Grand Central Dispatch (GCD) vs. performSelector – need a better explanation

As Jacob points out, while they may appear the same, they are different things. In fact, there’s a significant difference in the way that they handle sending actions to the main thread if you’re already running on the main thread.

I ran into this recently, where I had a common method that sometimes was run from something on the main thread, sometimes not. In order to protect certain UI updates, I had been using -performSelectorOnMainThread: for them with no problems.

When I switched over to using dispatch_sync on the main queue, the application would deadlock whenever this method was run on the main queue. Reading the documentation on dispatch_sync, we see:

Calling this function and targeting
the current queue results in deadlock.

where for -performSelectorOnMainThread: we see


A Boolean that specifies whether the
current thread blocks until after the
specified selector is performed on the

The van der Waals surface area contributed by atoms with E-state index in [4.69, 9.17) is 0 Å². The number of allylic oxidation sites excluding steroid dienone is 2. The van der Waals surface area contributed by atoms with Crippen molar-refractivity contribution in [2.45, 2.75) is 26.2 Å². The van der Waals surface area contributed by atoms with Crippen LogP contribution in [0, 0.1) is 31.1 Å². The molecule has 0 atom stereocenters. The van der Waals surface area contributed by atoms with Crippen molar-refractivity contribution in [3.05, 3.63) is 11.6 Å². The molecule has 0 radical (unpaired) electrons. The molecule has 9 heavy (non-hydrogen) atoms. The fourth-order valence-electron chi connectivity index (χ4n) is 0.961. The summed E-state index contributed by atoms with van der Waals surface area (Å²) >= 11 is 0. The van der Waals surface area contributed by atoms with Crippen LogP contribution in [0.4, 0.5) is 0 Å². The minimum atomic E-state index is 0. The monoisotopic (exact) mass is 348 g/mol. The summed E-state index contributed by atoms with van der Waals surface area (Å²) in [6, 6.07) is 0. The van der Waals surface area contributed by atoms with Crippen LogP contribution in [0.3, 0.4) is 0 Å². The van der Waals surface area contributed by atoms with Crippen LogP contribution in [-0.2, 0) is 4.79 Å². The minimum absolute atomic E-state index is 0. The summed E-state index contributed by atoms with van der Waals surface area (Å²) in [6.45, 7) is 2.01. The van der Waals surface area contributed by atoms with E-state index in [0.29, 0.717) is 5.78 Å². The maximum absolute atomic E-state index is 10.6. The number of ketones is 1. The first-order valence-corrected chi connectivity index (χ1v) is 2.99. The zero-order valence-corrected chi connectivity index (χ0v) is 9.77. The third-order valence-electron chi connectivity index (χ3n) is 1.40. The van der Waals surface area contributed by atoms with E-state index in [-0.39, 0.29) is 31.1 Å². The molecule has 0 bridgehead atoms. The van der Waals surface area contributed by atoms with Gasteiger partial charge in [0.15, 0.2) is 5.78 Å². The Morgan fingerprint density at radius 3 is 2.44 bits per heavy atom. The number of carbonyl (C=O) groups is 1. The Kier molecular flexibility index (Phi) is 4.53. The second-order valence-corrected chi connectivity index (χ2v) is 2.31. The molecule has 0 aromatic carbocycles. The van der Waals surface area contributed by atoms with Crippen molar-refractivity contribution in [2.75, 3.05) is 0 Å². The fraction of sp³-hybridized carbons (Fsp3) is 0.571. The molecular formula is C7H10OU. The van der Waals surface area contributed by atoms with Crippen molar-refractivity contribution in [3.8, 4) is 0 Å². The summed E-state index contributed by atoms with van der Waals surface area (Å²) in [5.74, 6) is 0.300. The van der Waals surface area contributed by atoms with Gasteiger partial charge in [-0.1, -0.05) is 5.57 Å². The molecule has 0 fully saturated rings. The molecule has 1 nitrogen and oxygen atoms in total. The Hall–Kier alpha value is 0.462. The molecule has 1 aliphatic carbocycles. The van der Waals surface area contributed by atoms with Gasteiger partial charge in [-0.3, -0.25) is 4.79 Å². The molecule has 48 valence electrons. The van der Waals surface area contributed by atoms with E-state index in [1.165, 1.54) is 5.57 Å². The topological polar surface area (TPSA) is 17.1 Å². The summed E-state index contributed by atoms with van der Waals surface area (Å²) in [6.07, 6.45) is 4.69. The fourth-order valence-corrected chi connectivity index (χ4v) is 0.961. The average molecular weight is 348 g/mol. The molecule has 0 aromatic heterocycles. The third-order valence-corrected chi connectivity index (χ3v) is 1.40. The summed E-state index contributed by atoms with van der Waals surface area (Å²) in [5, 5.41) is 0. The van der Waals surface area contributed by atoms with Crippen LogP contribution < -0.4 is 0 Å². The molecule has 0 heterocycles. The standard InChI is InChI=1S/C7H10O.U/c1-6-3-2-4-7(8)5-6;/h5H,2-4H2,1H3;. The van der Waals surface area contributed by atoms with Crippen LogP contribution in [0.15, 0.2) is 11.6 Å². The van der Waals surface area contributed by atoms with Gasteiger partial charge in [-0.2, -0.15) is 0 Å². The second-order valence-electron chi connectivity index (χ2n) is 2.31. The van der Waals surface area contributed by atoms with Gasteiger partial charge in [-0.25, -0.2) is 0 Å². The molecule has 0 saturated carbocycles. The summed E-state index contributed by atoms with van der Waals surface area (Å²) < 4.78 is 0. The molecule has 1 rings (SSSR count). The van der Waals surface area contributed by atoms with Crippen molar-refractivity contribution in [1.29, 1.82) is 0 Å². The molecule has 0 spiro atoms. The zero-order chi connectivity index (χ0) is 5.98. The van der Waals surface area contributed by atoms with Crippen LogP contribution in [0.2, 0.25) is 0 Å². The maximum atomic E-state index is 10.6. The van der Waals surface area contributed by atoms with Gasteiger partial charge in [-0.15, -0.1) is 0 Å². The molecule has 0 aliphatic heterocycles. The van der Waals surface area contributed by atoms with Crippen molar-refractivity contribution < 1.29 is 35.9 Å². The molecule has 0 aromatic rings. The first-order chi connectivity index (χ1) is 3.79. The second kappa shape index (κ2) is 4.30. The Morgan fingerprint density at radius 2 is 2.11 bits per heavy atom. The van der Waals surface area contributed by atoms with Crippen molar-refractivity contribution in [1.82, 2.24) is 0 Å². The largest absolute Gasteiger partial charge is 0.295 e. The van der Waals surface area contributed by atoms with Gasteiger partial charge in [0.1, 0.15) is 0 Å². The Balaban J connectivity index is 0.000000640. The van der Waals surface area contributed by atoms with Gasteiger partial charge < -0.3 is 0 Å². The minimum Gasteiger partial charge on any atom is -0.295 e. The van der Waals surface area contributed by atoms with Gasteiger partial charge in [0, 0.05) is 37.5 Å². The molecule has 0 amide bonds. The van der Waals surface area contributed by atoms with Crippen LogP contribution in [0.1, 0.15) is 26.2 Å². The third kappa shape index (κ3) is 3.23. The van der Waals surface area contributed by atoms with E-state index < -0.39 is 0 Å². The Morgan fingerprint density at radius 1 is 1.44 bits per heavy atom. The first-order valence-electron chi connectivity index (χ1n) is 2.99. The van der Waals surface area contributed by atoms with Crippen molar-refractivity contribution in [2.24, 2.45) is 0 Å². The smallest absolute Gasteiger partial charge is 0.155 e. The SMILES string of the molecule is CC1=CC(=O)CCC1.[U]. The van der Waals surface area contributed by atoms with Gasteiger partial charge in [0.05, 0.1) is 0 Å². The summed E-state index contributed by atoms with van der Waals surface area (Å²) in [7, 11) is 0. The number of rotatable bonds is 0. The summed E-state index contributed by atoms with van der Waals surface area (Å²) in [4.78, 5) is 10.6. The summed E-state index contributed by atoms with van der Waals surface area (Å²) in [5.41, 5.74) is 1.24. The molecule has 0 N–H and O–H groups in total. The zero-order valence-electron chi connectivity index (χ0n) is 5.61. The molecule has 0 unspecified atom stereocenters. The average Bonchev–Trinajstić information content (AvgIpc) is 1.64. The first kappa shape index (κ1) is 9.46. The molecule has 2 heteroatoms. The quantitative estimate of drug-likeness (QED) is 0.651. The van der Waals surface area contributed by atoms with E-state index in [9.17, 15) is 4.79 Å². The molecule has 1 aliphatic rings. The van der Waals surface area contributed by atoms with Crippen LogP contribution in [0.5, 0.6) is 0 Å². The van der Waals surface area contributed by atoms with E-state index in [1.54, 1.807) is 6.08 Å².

receiver on the main thread. Specify
YES to block this thread; otherwise,
specify NO to have this method return

If the current thread is also the main
thread, and you specify YES for this
parameter, the message is delivered
and processed immediately.

I still prefer the elegance of GCD, the better compile-time checking it provides, and its greater flexibility regarding arguments, etc., so I made this little helper function to prevent deadlocks:

void runOnMainQueueWithoutDeadlocking(void (^block)(void))
    if ([NSThread isMainThread])
        dispatch_sync(dispatch_get_main_queue(), block);

Update: In response to Dave Dribin pointing out the caveats section ondispatch_get_current_queue(), I’ve changed to using [NSThread isMainThread] in the above code.

I then use

    //Do stuff

to perform the actions I need to secure on the main thread, without worrying about what thread the original method was executed on.

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